I’m trying to fit my histograms with user defined function. For physical reasons it has to stay positive in the fitting range. I have used SetMinimun(), but it’s not working.
I am doing the following:
Function->SetMinimum(0.0); // I have tried to set function minimum before fit
Function->SetMinimum(0.0); // I have tried to set it after the fit and I tried to use it in both places
But when I draw the histograms with fitted function, I still get the function that is negative sometimes (depending on the content of the bins).
Is there any other way to do this?
I know there are ways to put constrains of function parameters, like SetParLimits() and SetParameter(), but is there a way to set the minimal possible value of the function and then let thet function fit my data obeying the minimum limit?
All the best,
Hello, if you function is defined as
Double_t myfunction(Double_t *x, Double_t *par)
Float_t xx =x;
Double_t f = xx*xx*xx; //replace by your real expression
you can add a line such as
before the “return f;”
True, I could do that. But that would mean I’ll get unnaturally positive value of the function in the region where it would be negative based on the fit without that limit (or in region with empty bins). So, it’s possible that I get a function that is not smooth. Not to mention that it could be problematic to get derivate of the function. I think that’s not a good way to fit background.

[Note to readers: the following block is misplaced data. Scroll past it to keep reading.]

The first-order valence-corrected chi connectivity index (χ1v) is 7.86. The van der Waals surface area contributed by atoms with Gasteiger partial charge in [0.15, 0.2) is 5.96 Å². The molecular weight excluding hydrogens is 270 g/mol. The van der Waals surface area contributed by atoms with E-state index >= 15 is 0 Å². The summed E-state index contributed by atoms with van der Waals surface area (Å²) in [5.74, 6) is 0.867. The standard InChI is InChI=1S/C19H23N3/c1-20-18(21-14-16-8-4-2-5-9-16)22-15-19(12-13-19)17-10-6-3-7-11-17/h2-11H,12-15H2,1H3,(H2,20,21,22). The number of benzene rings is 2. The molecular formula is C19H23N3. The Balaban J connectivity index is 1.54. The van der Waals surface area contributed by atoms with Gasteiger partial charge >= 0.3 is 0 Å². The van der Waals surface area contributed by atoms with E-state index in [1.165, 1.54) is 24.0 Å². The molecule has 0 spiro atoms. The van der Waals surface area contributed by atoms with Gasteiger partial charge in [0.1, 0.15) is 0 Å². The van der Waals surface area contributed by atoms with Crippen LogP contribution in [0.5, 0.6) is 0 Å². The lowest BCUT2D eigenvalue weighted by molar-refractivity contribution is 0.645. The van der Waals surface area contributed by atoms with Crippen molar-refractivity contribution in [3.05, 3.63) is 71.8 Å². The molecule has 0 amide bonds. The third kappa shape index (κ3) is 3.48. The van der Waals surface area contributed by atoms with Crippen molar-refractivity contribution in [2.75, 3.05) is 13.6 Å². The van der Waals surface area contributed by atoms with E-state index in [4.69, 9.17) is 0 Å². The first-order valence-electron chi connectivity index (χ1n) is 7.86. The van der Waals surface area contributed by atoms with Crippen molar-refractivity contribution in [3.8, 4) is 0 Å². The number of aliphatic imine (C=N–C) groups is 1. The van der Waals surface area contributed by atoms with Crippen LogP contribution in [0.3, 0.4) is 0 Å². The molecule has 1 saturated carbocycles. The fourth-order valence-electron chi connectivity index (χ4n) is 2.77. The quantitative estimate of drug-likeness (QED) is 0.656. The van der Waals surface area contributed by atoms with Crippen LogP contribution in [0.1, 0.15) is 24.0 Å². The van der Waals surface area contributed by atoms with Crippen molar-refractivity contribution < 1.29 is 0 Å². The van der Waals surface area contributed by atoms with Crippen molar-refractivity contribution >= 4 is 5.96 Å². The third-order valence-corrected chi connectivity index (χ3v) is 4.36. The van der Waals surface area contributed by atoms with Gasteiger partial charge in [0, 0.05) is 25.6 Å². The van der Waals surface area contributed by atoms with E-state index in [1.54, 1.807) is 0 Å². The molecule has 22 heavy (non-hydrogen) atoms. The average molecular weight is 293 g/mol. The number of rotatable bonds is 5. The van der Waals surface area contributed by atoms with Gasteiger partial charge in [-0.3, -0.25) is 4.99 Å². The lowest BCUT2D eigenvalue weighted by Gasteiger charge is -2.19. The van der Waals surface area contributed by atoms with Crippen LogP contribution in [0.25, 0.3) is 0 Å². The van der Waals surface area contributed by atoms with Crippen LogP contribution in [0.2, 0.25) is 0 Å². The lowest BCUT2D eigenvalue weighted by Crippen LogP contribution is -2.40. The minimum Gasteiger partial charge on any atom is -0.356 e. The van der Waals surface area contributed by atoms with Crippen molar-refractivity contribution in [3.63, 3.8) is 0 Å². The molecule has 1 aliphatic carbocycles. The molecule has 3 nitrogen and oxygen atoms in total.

I would rather impose limits to the values that function may have in general and then let it go through fitting procedure, instead of changing the definition of the function for areas where it would be negative based on the fit. If that’s possible…
You can impose limits on the parameters with TF1::SetParLimits(). Below an example. It just fills a histogram, turns the entries negative and fits it with a constant. Without the constraint you end up with a negative fit value, with the constraint your ‘background’ stays positive.
Thank you for your reply. I understand how I may use SetParLimits().
But it won’t work for a bit more realistic example. Imagine that I have a linear function for fitting (kx+n). If I set a limit on one parameter to be positive, the function can still be negative. I can force the function to be positive if I set the limit on both parameters to be positive (k>0 and n>0). However, if I do that I ask the function to be increasing. Sometimes my background is increasing, sometimes it’s decreasing, so the fit won’t be always good.
Not to mention that I’ll get the same problem with functions of higher order. For example, k(x^2)+mx+n and I ask for k>0. With this kind of limit I’m forcing the function to be convex, when I need it to be convex or concave depending on the shape of my background.
I don’t want to impose such limits. I want the function to be able to be increasing, decreasing, convex or concave; whatever gives the best fit. I just don’t want it to go into negative range, because then it doesn’t have physical sense.